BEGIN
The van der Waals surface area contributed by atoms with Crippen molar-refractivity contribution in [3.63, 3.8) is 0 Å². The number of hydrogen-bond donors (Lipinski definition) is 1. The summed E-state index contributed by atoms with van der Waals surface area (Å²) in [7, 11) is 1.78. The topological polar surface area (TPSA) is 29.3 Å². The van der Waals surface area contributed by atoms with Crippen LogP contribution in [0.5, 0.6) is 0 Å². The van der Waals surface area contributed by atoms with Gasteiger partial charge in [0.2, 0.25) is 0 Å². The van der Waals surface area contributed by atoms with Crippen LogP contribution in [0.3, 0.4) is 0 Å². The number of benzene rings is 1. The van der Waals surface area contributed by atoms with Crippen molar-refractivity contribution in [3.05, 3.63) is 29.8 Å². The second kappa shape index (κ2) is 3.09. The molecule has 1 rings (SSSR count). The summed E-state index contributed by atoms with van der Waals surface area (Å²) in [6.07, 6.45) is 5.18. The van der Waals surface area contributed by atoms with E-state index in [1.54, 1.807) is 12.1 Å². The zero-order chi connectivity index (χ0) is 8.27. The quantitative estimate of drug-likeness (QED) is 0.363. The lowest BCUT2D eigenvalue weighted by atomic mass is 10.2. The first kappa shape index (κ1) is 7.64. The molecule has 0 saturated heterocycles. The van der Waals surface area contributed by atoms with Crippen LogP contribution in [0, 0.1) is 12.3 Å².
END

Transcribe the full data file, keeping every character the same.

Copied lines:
The van der Waals surface area contributed by atoms with Crippen molar-refractivity contribution in [3.63, 3.8) is 0 Å². The number of hydrogen-bond donors (Lipinski definition) is 1. The summed E-state index contributed by atoms with van der Waals surface area (Å²) in [7, 11) is 1.78. The topological polar surface area (TPSA) is 29.3 Å². The van der Waals surface area contributed by atoms with Crippen LogP contribution in [0.5, 0.6) is 0 Å². The van der Waals surface area contributed by atoms with Gasteiger partial charge in [0.2, 0.25) is 0 Å². The van der Waals surface area contributed by atoms with Crippen LogP contribution in [0.3, 0.4) is 0 Å². The number of benzene rings is 1. The van der Waals surface area contributed by atoms with Crippen molar-refractivity contribution in [3.05, 3.63) is 29.8 Å². The second kappa shape index (κ2) is 3.09. The molecule has 1 rings (SSSR count). The summed E-state index contributed by atoms with van der Waals surface area (Å²) in [6.07, 6.45) is 5.18. The van der Waals surface area contributed by atoms with E-state index in [1.54, 1.807) is 12.1 Å². The zero-order chi connectivity index (χ0) is 8.27. The quantitative estimate of drug-likeness (QED) is 0.363. The lowest BCUT2D eigenvalue weighted by atomic mass is 10.2. The first kappa shape index (κ1) is 7.64. The molecule has 0 saturated heterocycles. The van der Waals surface area contributed by atoms with Crippen LogP contribution in [0, 0.1) is 12.3 Å².